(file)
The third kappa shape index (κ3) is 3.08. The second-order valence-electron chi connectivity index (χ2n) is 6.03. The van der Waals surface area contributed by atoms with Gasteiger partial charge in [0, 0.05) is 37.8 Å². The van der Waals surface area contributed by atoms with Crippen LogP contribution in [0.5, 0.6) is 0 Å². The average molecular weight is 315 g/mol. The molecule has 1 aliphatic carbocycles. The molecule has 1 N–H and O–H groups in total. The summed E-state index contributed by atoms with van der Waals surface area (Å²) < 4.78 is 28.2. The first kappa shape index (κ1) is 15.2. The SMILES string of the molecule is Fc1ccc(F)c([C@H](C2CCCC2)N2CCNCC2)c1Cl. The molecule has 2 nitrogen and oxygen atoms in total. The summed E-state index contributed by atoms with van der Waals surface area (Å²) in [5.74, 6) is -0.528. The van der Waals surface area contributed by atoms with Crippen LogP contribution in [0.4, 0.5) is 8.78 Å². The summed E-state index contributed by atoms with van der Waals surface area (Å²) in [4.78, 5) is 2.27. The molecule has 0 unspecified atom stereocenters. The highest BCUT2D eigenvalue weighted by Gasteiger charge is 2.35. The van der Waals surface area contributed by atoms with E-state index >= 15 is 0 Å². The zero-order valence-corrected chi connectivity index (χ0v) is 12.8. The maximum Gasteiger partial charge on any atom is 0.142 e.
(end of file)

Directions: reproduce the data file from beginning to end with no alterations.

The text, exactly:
The third kappa shape index (κ3) is 3.08. The second-order valence-electron chi connectivity index (χ2n) is 6.03. The van der Waals surface area contributed by atoms with Gasteiger partial charge in [0, 0.05) is 37.8 Å². The van der Waals surface area contributed by atoms with Crippen LogP contribution in [0.5, 0.6) is 0 Å². The average molecular weight is 315 g/mol. The molecule has 1 aliphatic carbocycles. The molecule has 1 N–H and O–H groups in total. The summed E-state index contributed by atoms with van der Waals surface area (Å²) < 4.78 is 28.2. The first kappa shape index (κ1) is 15.2. The SMILES string of the molecule is Fc1ccc(F)c([C@H](C2CCCC2)N2CCNCC2)c1Cl. The molecule has 2 nitrogen and oxygen atoms in total. The summed E-state index contributed by atoms with van der Waals surface area (Å²) in [5.74, 6) is -0.528. The van der Waals surface area contributed by atoms with Crippen LogP contribution in [0.4, 0.5) is 8.78 Å². The summed E-state index contributed by atoms with van der Waals surface area (Å²) in [4.78, 5) is 2.27. The molecule has 0 unspecified atom stereocenters. The highest BCUT2D eigenvalue weighted by Gasteiger charge is 2.35. The van der Waals surface area contributed by atoms with E-state index >= 15 is 0 Å². The zero-order valence-corrected chi connectivity index (χ0v) is 12.8. The maximum Gasteiger partial charge on any atom is 0.142 e.